I had been thinking about this a bit while painting the Necromunda Goliath gang, and was reminded when Azazel mentioned ‘reaching a plateau’ in The Comments. I was painting along, and things were going quite nicely. Then I suddenly realized I had “figured out” the basic techniques of miniature painting. All the time I have spent, tutorial watching, all the reading, advice, and all that other crap that is in my head…and it had suddenly all clicked.
It seems odd, because I had stints of painting miniatures ever since I was a teen, and I never reached a point I felt comfortable with. Occasionally I would have a mini I felt was good/decent, but it was an uphill battle to get there.
I have a feeling it has a lot to do with the amount of hours I’ve put in as of late, dedicating a chunk of time almost every night to paint some minis. For months and months. Practice makes perfect and whatnot.
So what do I mean by the “basic techniques of miniature painting”? I’m not sure I will explain this exactly, so let me backup to a story when we were kids. My brother and I loved superheroes and comics growing up. At some point, we started drawing quite regularly. I think my brother was close to his teenage years and I already was. Just about everyday we drew something. It would take me hours to draw a simple figure, but it would still be wonky. It wasn’t so much that anatomy was tough, it’s just that translating from my brain to my fingers, never seemed to work. Meanwhile my brother quickly went from the ‘bubble method’ to drawing his own figures in seemingly no time. I kept trying, but never hit that “point” that I wanted to. To this day, I can draw better than a lot of people, but still feel like I am not a good illustrator whatsoever.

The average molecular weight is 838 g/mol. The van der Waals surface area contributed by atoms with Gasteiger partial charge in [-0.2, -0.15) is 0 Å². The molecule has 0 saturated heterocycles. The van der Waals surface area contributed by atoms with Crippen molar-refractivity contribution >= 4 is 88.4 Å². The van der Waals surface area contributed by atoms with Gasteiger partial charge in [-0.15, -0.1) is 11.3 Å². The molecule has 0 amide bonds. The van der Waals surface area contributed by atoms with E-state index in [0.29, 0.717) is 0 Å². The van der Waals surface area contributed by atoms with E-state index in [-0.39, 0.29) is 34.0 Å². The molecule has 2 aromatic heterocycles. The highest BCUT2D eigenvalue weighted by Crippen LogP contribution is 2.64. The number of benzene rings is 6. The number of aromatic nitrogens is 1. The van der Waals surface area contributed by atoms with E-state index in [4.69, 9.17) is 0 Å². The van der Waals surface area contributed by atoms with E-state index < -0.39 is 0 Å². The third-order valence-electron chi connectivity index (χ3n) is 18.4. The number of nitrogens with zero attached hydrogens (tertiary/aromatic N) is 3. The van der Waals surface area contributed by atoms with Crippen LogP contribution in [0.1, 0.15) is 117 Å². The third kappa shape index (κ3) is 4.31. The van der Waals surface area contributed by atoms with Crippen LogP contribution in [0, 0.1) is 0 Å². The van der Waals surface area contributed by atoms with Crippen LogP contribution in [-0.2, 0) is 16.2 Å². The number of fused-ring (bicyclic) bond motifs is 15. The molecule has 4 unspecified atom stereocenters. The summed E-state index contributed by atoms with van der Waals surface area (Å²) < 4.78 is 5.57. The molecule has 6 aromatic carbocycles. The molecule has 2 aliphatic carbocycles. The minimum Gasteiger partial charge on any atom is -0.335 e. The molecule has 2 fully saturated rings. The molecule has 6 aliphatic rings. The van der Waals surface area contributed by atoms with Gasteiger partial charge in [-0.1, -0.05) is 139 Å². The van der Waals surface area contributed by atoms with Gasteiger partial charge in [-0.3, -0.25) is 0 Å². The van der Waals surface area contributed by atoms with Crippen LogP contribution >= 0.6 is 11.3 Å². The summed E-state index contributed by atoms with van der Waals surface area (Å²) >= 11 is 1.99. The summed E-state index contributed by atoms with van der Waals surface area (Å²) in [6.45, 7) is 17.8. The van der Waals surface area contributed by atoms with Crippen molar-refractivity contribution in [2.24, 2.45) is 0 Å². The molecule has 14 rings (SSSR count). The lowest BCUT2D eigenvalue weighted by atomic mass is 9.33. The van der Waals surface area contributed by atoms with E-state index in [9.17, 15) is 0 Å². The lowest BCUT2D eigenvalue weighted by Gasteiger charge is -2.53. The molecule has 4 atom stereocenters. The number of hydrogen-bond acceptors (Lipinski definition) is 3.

Ok, back to the “basics of painting minis”. I feel like I’ve reached that point where basic brush control is working good and I have a good feel for thickness of paint and flow from the brush. At the moment of time that this thought occurred, I was hitting all my highlights with a single stroke or two, and usually with the tip of my brush (versus the easier edge highlights with the flat of brush). It wasn’t just one of those “zen” moments either, where everything aligns for a moment, this feels like something more permanent, like I can now ride a bike. Everything was quite comfortable but…
Suddenly I thought “Anyone could do this!”. Again, a very weird feeling. As I felt like I had ‘reached the next level’, yet also felt like it wasn’t anything special. It seems like basic brush painting is more a matter of time investment than anything. For example, edge highlighting. Nearly anyone who can hold a brush, can get some paint on it and run it alongside the edge of a miniature to add some highlights. Without good motor control, they will end up slapping paint in spots they shouldn’t, but….it can be fixed! Crappy highlight lines can be fixed by applying more base color to smooth out those lines. And the highlight can be re-applied again, if that messes up. And on and on. But given an infinite amount of time, anyone could quite simply recreate the same thing I was doing.
I found this to be an interesting train of thought, as I’ve often wondered why art professionals tend to disregard the most basic advice. Perhaps they feel the same way about their art medium. Anyone can put a line on paper, paint a line, mold a shape, etc. It might take you a hundred tries, but it is doable, and with practice you will get better at it. I’m guessing it’s probably the same with other techniques I haven’t mastered, where it is just a case of finding what works for oneself and trying and trying until it “clicks”.
It’s a weird point to be at. Being a private hobby and pre-blog days (and having lost/sold most minis), most people don’t know what my old painting skills were like. But I realize I have definitely made a step forward just recently and yet at the same time I have not gone very far. Strange times indeed.